you can post up whatever you like as a reply to this but its kinda like saying that you could make a better tv than sony or a better car than audi.
and before anybody starts quoting names of "people" who we all know mix their own paint, with the exeption on jor one ive seen a few so called professionals customs on ebay showing signs that they are on there way to cracking.

im not getting at you so dont take it personally but you obviously havnt used angelus enough to be able to make these kind of statements. ive used around 150 bottles of angelus for hundreds of customs and because i ALWAYS prep my customs correctly have never had any trouble painting leather with it (no cracking, fading nothing period) i wouldnt waste my time mixing my own paint.

this post doesnt change my opinion on your customs though, there still exeedingly good.
is the paint duller necessary? and can it be storebought? i'm looking for a dull finish, would angelus paint be too glossy without the duller? also, can the same paint be used on the midsole?
also, what type of brushes are needed? do i need to spend excessive amounts of money on these brushes?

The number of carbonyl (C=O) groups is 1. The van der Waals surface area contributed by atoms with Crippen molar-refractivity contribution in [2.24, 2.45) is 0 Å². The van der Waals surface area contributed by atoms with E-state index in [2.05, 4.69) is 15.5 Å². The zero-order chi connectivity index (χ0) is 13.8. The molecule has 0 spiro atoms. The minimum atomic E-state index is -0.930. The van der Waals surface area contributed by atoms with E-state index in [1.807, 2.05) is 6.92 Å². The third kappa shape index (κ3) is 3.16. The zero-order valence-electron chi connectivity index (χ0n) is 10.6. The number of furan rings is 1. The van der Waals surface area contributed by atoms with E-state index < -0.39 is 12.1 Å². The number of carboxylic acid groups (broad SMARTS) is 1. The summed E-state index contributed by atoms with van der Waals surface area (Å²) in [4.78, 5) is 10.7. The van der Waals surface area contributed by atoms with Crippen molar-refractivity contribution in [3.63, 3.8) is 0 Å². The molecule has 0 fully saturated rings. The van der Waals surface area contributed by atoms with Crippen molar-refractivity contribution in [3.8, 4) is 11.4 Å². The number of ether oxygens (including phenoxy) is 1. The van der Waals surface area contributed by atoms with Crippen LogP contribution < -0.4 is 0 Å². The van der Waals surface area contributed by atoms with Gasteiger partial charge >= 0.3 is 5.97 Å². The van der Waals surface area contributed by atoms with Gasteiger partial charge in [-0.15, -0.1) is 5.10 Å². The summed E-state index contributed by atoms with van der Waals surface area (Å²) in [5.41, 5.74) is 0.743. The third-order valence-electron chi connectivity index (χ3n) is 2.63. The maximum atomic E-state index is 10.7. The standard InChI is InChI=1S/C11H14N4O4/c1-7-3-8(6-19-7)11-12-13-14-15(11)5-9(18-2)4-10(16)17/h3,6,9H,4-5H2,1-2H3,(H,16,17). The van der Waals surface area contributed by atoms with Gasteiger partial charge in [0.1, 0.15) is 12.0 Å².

just get good quality brushes from a good artstore.

and yes for a factory finish you would need duller.

although the glossyness of angelus isnt a problem because you can use it to create patterns in one colour or other effects.
i would be a lot less happy with it as a paint if it was always matte.
Angelus paint is NOT god's gift to mankind.
it is extremely good as an entry level paint especially for its price and what you get for it. if you are starting out, i would definitely recommend you use angelus off the bat because it is just convenient.

however i absolutely can not agree it is THE BEST @#%$ out there. also, Angelus is actually a relatively small company, not a mega factory corporation. to say they are the best because they are the biggest is not valid. i am pretty sure they started out as makers of Gourd paint. a Gourd is like a squash or pumpkin that people paint on. they didnt get into the "custom shoe paint game" until well after i had already posted my home-made leather paint formula in the Jurassic "less then 3000 members" Era of niketalk (chances are very probable that whatever "custom paint formula" you read on the internet was a decendent of this formula, and usually an uncredited one at that).

i have used angelus paint 5 or 6 years ago and i still use it today when i dont have time to mix something up. the formula definitely has changed since then. to say they have been using this formula since Adam and Eve is absolutely untrue.